The interview series of "What We've Found Particularly Good About HU" proudly shares with you what's wonderful about Hiroshima University.
A world-class native Japanese chicken research facility on a huge campus
More than anything else, the appeal of Hiroshima University lies in its huge campus.
Since taking up a post at Hiroshima University more than 20 years ago, I have undertaken research focused on native Japanese chickens (chickens native and endemic to Japan). One thing essential to my research is the poultry house, where we raise around 2,000 chickens and quail. About 45 types (varieties) of native Japanese chickens are said to have been confirmed so far and we raise almost all of them at the Higashi-Hiroshima campus. We are very fortunate for having facilities where we can raise and manage our chickens just a few minutes’ walk from the laboratory.
At the "Conservation and Breeding Facility for Native Japanese Chickens” we raise extremely rare chickens, such as the Japanese Extremely Long Tail Chicken (Tosa-no-Onagadori), which is a nationally designated special natural monument. His Imperial Highness Prince Akishino once visited to take a look around. I believe that this is one of Japan’s biggest native Japanese chicken research facilities and is among the best in the world.
Professor Tsudzuki talking softly to the chickens. Their health must be checked every single day.
A Japanese Extremely Long Tail Chicken. Its tail can grow to be up to 11 meters in length!
World-class! The project research center supporting the development of Japanese chickens
Hiroshima University recognizes and supports distinctive research through its “Project Research Center” system. In 2010, my research team, which has worked on the challenge of developing improved breeds of Japanese chickens, was granted permission to form the Japanese Avian Bioresource Project Research Center. Our activities as a center have provided opportunities to publicize our research more widely outside the university as well, which is great.
You might not realize it, but almost all the eggs and chicken that we see in the supermarkets are from poultry which, if you trace its ancestry, originates in other countries. Our food self-sufficiency ratio from purely Japanese chickens is said to be about 7% in the case of eggs and about 1% in the case of chicken meat. In my day-to-day research, I am working on creating a world-class variety of unique Japanese chicken, to increase our food self-sufficiency ratio for Japanese chicken so that we can avoid being dependent on imports.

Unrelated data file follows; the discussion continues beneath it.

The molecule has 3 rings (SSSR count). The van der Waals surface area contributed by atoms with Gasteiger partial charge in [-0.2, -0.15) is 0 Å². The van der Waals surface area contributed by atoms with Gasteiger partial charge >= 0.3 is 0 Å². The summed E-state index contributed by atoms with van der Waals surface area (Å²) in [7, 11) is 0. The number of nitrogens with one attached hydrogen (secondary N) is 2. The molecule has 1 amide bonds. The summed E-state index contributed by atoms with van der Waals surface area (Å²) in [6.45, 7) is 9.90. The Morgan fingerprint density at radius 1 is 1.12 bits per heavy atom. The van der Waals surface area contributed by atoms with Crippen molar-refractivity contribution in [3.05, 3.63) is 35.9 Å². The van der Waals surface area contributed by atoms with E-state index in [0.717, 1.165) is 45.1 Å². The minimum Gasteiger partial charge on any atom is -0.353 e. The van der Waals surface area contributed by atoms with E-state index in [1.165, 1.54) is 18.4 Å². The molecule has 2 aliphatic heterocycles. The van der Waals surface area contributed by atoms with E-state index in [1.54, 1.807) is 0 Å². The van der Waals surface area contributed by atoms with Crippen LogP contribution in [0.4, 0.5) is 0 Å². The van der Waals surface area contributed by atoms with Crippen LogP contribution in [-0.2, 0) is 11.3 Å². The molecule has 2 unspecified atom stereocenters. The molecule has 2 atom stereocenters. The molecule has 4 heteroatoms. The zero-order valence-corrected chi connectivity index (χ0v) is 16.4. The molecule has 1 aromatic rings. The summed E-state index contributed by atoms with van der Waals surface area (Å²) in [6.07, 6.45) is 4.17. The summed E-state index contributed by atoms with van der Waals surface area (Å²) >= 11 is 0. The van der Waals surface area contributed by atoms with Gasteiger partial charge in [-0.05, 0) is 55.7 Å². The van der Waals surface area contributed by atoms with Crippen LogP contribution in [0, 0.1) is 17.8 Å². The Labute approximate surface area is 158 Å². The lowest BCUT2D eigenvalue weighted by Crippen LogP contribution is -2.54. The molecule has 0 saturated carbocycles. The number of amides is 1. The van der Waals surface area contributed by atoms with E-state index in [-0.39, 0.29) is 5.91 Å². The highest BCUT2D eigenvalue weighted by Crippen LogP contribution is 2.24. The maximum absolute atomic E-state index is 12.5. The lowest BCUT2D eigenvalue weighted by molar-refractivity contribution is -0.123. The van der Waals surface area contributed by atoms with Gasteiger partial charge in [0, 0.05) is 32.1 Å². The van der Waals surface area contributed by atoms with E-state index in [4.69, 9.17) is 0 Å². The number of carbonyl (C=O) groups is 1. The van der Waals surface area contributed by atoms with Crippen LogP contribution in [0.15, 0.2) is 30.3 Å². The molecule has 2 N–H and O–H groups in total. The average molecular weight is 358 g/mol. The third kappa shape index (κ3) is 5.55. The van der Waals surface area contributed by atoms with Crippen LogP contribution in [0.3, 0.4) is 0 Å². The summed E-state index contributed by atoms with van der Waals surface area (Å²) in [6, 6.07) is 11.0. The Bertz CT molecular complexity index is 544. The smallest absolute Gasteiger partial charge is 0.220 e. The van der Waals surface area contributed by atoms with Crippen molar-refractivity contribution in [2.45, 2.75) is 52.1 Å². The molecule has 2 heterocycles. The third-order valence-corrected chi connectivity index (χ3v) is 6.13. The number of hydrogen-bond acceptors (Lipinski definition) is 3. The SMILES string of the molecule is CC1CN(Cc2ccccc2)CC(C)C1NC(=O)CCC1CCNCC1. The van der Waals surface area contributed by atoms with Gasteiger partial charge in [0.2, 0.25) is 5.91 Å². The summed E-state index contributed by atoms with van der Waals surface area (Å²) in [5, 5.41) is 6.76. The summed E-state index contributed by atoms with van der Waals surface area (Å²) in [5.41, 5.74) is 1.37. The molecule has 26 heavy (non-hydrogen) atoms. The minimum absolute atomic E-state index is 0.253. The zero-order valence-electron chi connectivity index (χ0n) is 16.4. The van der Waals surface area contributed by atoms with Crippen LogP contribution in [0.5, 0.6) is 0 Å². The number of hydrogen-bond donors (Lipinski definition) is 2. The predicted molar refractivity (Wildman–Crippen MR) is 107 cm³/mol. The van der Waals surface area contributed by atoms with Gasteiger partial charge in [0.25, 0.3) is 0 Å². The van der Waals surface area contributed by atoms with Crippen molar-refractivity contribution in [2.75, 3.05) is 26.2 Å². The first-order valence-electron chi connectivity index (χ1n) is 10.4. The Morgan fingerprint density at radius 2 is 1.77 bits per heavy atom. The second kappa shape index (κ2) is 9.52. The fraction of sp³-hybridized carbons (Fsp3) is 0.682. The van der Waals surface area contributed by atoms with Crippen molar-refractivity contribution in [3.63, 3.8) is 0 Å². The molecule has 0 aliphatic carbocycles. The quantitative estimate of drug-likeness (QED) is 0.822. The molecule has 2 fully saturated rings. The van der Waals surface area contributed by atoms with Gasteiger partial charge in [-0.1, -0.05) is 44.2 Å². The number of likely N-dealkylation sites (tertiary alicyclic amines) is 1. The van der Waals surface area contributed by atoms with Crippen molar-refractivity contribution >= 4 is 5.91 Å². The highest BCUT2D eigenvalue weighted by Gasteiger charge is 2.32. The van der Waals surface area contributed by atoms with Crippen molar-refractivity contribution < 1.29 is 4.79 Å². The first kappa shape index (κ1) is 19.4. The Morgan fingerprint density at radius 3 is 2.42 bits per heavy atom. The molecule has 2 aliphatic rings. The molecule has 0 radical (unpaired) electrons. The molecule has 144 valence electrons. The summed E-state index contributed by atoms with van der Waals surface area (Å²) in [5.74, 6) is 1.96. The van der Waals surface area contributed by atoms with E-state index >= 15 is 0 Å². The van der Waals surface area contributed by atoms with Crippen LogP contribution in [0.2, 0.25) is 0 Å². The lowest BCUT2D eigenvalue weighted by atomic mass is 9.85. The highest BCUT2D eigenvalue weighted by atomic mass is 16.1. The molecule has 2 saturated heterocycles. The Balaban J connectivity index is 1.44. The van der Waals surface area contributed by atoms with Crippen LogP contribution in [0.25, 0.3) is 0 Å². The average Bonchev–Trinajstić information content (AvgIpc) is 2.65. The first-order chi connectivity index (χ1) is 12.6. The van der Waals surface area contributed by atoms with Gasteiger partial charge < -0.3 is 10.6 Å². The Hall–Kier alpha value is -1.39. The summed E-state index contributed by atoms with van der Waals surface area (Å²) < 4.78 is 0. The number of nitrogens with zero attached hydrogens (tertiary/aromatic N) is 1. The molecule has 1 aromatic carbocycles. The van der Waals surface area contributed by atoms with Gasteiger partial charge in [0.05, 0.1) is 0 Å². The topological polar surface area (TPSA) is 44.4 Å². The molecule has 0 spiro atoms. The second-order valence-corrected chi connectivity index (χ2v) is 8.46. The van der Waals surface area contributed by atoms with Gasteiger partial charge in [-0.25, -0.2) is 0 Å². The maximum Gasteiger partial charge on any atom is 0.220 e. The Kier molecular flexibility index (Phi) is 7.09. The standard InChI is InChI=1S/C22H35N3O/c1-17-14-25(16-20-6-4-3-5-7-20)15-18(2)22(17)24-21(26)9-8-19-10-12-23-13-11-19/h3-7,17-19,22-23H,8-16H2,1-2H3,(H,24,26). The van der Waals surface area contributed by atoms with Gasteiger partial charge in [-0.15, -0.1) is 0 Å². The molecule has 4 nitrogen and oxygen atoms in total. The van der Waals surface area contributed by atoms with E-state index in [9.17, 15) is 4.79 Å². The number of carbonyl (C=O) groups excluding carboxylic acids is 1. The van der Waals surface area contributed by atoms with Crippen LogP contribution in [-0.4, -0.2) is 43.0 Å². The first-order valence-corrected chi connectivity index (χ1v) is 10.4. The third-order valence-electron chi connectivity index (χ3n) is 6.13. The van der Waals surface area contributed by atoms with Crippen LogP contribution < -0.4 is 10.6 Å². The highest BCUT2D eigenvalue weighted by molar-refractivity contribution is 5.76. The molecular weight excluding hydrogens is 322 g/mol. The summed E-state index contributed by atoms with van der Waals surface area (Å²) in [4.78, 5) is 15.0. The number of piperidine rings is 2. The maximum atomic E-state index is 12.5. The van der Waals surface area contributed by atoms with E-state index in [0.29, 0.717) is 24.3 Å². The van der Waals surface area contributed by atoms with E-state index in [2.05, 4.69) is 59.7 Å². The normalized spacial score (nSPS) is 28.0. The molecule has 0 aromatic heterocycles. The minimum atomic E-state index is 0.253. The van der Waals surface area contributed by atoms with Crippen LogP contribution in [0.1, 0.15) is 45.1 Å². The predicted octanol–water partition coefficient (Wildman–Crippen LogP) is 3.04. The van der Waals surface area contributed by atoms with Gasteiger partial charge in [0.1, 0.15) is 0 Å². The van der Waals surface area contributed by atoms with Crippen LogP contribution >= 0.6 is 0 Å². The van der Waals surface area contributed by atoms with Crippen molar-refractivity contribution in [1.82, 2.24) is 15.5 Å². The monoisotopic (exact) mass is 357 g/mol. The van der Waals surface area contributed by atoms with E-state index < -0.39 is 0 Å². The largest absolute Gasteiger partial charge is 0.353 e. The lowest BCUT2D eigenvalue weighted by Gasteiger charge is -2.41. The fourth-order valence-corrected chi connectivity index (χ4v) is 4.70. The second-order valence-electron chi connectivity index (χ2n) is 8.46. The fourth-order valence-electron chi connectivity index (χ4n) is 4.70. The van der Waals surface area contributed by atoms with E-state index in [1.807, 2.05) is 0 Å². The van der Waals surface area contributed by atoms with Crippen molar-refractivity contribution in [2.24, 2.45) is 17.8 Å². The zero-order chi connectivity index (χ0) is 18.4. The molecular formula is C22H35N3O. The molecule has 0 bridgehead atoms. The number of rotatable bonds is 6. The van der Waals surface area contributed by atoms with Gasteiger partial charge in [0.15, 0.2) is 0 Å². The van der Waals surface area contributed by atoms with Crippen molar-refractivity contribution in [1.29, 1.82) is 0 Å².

Conventionally, almost all varieties of native Japanese chickens were fancy chickens, which laid few eggs and offered poor meat productivity. The objective of my research is to use a technique called quantitative trait loci (QTL) analysis of chicken chromosomes to identify the location of the genes (gene loci) governing whether or not a bird produces eggs and those associated with meat production. If we can ascertain the location of the genes, we can carry out selective breeding to increase egg yield and improve meat productivity (produce chickens with larger bodies). The eggs and meat from native Japanese chickens are really delicious.
Deriving inspiration from the enthusiasm of my students
The students in my laboratory always help me out. My students have a roster system for managing the rearing of our around 2,000 birds, taking care of them through the fierce heat and humidity of summer and the bitter cold of winter, even during the New Year and o-Bon (mid-August) holidays. Some of my graduate students demonstrate an amazingly high level of motivation toward our research, helping to drive our laboratory forward.
At the moment, some of those enthusiastic students and I are undertaking an in-depth study to investigate what makes the meat of native Japanese chickens so tasty. This is an academic-industrial collaboration initiative aimed at producing an entirely new, delicious variety of native Japanese chicken by crossbreeding male and female birds of different varieties, based on the knowledge and experience that we have built up over the years. I find myself being drawn in by my students’ ardent desire to help the local community by creating an entirely new chicken. They proactively lead our laboratory, which is very encouraging and really helps to inspire me.
Freshly laid eggs. Students collect them when they do their rounds of the poultry house.
Professor Tsudzuki with his student Atsushi Takenouchi (successfully completed a doctoral program in March 2018).
Completed a doctoral program at the Graduate School of Agriculture, Nagoya University. Appointed to his current post in 2004 after holding the posts of Special Postdoctoral Researcher at the Japan Society for the Promotion of Science; Assistant Professor at the Department of Laboratory Animal Science, College of Agriculture, Osaka Prefecture University; and associate professor at the Graduate School of Biosphere Science, Hiroshima University. Currently, holds the post of professor in the Graduate School for International Development and Cooperation.
Overview of Research
Specializes in animal breeding and genetics. Currently working on the use of QTL analysis to identify the gene loci governing the formation of useful genetic traits, with the aim of developing improved breeds of Japanese chickens to increase the nation’s food security. Serves as the director of the Japanese Avian Bioresource Project Research Center, which seeks to protect native Japanese chickens, maintain their genetic diversity, and pass on the culture of native Japanese chickens to future generations. His enthusiasm for his research is fueled by his desire to teach people how wonderful native Japanese chickens are!
(Interview: March 2018)